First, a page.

VitalFlo And Wellistic Meeting New Health Challenges Caused By Covid-19

The Wellistic team. Founder and CEO Oz Merchant is in the middle.

The spread of the novel coronavirus that causes Covid-19 has shown the world that healthcare is more important now than ever. Two Triangle-based startups, VitalFlo and Wellistic, are doing their part to help the healthcare industry manage these overwhelming times.

VitalFlo, a digital health company that helps doctors keep their asthma patients out of the emergency room, is scaling its platform as quickly as possible to help its at-risk patients. The company has designed a device and software that can measure patients with chronic respiratory problems symptoms at home. (We profiled the company last October.)

VitalFlo CEO Luke Marshall holds a spirometer, with the dashboard displayed on the computer in the background.

Those patients are particularly at risk during this virus outbreak and need to keep their levels constantly checked, while also staying at home. VitalFlo is able to facilitate doctors getting data from these patients without face-to-face interaction.

VitalFlo recently launched its software in a couple of practices in California, and are planning to continue improving their product.

“We started this company to help asthmatic and respiratory patients get better care that fits into their life better,” CEO Luke Marshall said. “When you hit a crisis moment, it’s clear that these are the solutions for the future—and we need them now.”

VitalFlo has also waived its fees for its software during this time. Due to funding from the National Science Foundation, the company is able to waive fees and still stay afloat.

Wellistic—a healthcare community with listings and reviews for doctors, dentists, therapists, acupuncturists, chiropractors and health coaches that we previously featured here—is taking on the challenge of telemedicine.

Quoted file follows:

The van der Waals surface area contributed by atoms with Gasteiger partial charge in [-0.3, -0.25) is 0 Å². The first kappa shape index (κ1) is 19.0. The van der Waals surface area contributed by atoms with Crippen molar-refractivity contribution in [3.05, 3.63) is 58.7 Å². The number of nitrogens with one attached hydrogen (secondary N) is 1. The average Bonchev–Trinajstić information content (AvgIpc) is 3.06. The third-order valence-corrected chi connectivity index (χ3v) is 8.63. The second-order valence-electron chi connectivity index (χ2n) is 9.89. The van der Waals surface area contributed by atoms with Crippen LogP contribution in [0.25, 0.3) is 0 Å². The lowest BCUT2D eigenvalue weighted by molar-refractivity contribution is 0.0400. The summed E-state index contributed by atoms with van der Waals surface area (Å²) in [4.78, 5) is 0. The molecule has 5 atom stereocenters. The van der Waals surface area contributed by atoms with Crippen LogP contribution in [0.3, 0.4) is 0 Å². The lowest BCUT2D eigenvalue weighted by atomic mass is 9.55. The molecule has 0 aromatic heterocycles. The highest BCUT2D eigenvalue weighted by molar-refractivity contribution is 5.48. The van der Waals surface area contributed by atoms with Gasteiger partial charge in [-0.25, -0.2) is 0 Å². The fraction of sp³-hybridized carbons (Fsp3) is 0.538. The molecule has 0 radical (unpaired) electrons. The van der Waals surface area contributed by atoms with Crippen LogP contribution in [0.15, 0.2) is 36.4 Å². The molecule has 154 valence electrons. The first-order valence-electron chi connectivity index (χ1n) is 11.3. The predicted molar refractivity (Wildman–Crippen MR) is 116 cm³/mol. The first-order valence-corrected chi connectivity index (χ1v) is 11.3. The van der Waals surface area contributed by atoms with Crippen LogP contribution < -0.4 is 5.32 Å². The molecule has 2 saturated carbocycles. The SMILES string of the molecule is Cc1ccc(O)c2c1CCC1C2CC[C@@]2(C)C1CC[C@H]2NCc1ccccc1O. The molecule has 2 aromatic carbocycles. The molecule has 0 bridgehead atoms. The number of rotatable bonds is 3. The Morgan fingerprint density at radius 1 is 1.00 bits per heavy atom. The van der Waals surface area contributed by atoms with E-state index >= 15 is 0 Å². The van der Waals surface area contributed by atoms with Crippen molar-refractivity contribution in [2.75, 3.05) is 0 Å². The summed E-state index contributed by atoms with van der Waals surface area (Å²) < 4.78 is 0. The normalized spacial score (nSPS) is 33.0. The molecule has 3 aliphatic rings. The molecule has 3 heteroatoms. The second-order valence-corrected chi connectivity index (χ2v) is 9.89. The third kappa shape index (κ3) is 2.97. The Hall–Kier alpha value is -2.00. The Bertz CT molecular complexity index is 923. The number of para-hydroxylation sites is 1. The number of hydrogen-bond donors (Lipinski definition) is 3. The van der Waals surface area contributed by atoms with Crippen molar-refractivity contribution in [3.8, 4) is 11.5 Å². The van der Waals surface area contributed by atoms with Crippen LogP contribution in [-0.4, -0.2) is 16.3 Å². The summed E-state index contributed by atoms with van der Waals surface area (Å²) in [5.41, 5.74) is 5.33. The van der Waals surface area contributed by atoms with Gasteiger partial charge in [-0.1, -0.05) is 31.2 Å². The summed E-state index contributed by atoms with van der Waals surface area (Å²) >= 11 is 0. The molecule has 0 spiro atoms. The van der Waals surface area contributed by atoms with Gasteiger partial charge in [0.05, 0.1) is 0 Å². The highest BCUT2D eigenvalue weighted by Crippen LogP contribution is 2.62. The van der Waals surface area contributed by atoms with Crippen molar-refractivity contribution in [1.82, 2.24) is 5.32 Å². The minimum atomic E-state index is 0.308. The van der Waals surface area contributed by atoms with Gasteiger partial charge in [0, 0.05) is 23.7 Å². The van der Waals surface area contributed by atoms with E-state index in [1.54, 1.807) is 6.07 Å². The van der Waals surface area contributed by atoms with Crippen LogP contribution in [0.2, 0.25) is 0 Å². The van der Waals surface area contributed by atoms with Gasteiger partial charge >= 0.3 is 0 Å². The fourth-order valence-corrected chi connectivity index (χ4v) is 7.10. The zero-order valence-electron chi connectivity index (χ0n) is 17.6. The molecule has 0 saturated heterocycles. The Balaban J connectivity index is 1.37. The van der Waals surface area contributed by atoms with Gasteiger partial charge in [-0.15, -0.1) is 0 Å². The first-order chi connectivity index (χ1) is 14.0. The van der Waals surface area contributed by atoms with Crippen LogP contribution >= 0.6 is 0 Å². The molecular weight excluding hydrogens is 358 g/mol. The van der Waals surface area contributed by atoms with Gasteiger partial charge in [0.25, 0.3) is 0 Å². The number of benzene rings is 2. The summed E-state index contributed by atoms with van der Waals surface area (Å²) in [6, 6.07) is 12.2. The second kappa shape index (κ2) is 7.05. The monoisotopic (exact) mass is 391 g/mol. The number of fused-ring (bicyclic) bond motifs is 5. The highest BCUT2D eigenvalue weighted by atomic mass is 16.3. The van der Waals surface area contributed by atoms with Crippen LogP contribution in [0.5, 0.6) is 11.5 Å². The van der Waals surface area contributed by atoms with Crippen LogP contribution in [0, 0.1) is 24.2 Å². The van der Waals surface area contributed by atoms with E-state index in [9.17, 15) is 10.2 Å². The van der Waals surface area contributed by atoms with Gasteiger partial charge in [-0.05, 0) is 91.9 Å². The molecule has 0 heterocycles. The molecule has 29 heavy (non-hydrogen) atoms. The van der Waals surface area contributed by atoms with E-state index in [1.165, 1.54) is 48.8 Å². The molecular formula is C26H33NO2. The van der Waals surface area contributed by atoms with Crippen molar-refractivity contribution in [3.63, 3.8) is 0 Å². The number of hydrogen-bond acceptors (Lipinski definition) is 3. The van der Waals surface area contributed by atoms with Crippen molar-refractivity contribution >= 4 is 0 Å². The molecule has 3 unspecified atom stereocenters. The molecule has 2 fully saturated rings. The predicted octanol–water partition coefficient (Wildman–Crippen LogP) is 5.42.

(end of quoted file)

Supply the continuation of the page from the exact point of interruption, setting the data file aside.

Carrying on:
Many of their service providers have been forced to shut down, but some have reinvented themselves as virtual professionals providing classes or appointments over video conferencing, founder Oz Merchant said.

“We believe coming out of this people will be more keen on preventative care and well-being,” Merchant said. “Wellistic is well-positioned to help connect the community to the services they are seeking.”

Although things have slowed down for Wellistic overall, Merchant said the company is shifting its focus to offer more telemedicine approaches. And while the company already offered some online coaching, they are now building out an easier way to connect virtual service providers with customers in an effort to deliver better matchmaking.

“Our vision from day one has been to build the largest community of health and wellness service providers under one roof,” Merchant said. “The outpouring of compassion we see across so many cities and countries reinvigorates our passion and mission of building a strong community focused on wellness. This imperative is more important now than ever before.”

About Laura Brummett 38 Articles
Laura covers tech and startup news for GrepBeat. She is a business journalism major at UNC-Chapel Hill, minoring in studio art and history. Reach her by email at or find her on Twitter @laura_brummett.